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The goal of this page is to collect, curate, and distill information about what does interoperable and interoperability mean in a W3C context in general, and as it applies to the W3C Process, and the Success Criteria of (most) Working Group Charters.

This is part of the 2024 AB Priority Project: Interoperability and the Role of Independent Implementations ("3Is project").


For concrete user benefits

Interoperability must provide "concrete utility to the majority of their users":


Therefore, standards efforts should focus on providing concrete utility to the majority of their users as published, rather than being a "framework" where interoperability is not immediately available.

Emphasis added.

For better behavior and solving larger problems

Interoperability encourages better behavior, and is essential to solving larger problems:


"WE BELIEVE THAT STANDARDS AND INTEROP ARE VALUABLE", in and of themselves. Yes, of course intentions matter, business models

matter, strategy matters, etc etc. But without interop and standards, none of those are useful in the least. And conversely, interop and portability,

just by itself, _forces_ certain ethical invariants, that are strictly better than the alternative.

For the key reason to participate at W3C

The benefits of interoperability are a top level reason to participate at W3C:


"We believe in standards and interop" around here. Yes, even when it comes to giant powerful entities and companies.
If you don't believe in the benefit of standards, what are you doing here [...]? Honest question, not rhetorical.


When do or can we make technologies interoperable?

Spec Design

The design of a technology can impact its interoperability, from earliest ideas, and in working drafts.

Interoperability risks in design:

  • Optional features — generally agreed that optional features are harmful to interoperability
    • e.g. optional JSON-LD support / "polyglot" (O'Connor 2023)
    • separates implementations into different clusters, with or without each feature. sometimes can be mitigated with "fall back" support
    • makes market pressures "choose" or "force" which "optional" features to require or not
  • Extensibility
    • enables classic step two of EEE (Embrace, Extend, Extinguish) strategy
  • Delegating functionality to a registry
    • E.g. DID — if two implementations don't support the same DID Method (in the registry), users cannot switch from one to the other. Mitigation: DID Method Resolver service(s)
  • Externally defined features — features that are defined in another spec pose an interoperability risk. If the referenced spec is well established, REC or equivalent, with a test suite, numerous implementations, the risk is low. If the referenced spec is in-progress (proposal, WD, CR), lacks a test suite, has few current implementations, the risk is high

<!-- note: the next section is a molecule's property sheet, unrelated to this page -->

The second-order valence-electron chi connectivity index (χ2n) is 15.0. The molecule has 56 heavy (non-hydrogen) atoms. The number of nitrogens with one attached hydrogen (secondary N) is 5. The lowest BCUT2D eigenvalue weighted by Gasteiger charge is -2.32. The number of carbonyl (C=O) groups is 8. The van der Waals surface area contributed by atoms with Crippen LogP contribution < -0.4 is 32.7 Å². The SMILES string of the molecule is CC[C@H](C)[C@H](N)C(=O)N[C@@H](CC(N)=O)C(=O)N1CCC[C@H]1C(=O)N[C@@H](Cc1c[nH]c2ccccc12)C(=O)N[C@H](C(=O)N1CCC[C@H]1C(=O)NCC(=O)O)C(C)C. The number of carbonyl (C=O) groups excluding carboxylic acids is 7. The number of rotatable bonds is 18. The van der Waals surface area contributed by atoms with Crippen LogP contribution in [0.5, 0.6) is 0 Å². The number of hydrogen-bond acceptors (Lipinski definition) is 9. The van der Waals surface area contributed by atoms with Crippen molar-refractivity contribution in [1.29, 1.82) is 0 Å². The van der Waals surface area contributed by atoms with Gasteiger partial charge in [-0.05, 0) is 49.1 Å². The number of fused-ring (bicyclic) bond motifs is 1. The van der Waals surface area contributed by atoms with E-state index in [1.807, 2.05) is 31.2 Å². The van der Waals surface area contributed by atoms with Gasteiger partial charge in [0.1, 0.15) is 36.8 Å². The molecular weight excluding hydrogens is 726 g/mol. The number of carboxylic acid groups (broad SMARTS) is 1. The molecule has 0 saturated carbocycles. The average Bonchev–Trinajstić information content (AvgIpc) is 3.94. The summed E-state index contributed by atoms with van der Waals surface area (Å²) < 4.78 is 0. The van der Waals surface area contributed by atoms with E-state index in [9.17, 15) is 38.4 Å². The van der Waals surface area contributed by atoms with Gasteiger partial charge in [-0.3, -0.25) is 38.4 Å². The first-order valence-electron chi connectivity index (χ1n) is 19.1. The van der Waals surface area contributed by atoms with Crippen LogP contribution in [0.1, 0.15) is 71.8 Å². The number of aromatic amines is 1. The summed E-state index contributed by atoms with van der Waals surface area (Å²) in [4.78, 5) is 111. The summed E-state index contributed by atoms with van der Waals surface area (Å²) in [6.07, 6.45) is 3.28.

Downsides to users:

  • data loss (formats) or loss of fidelity/performance (protocols) when switching from one implementation with optional features or extensions to one without
  • lock-in — if the data loss or loss of fidelity is bad enough, users are unable to choose to switch between implementations for their use-cases
  • ...

Spec Development

The development process of a specification can impact its interoperability, in particular processes for advancing stages, e.g. WD to CR to PR to REC.

W3C has largely focused on addressing this aspect:

  • W3C Process — requires multiple implementations
  • Charter templates success criteria
  • Test suites
  • Implementation reports


  • success criteria, roughly: "Two or more independent implementations for each feature, passing the test suite, and interoperating with each other."
  • Most WGs produce test suites for most specs
  • Most specs link to implementation reports

After REC

After a Recommendation is published, there are still challenges (and opportunities) for interoperability


  • Implementations going away
  • No new implementations
  • Test suite going away
  • Errata unmaintained


  • More new implementations
  • Growing test suite (e.g. WPT)
  • Clear errata maintenance (and ideally lower barriers to updating specs)
  • Community collaboration (Interop project)


What can the W3C do to increase interoperability among its specifications?

  • Mentoring on good spec design to avoid known interoperability risks
  • Identify interoperability risks earlier, and require specs to document them (e.g. today: CRs document "at risk" features) just as we document privacy & security risks
    • Possibly make an explicit part of TAG reviews
  • Require test suites setup somewhere W3C can help run/maintain them
  • Lower barriers to reporting, incorporating, publishing errata and updated specs
  • ... additional suggestions welcome


Articles, blog posts, presentations on the topic of interoperable or interoperability in standards:

See Also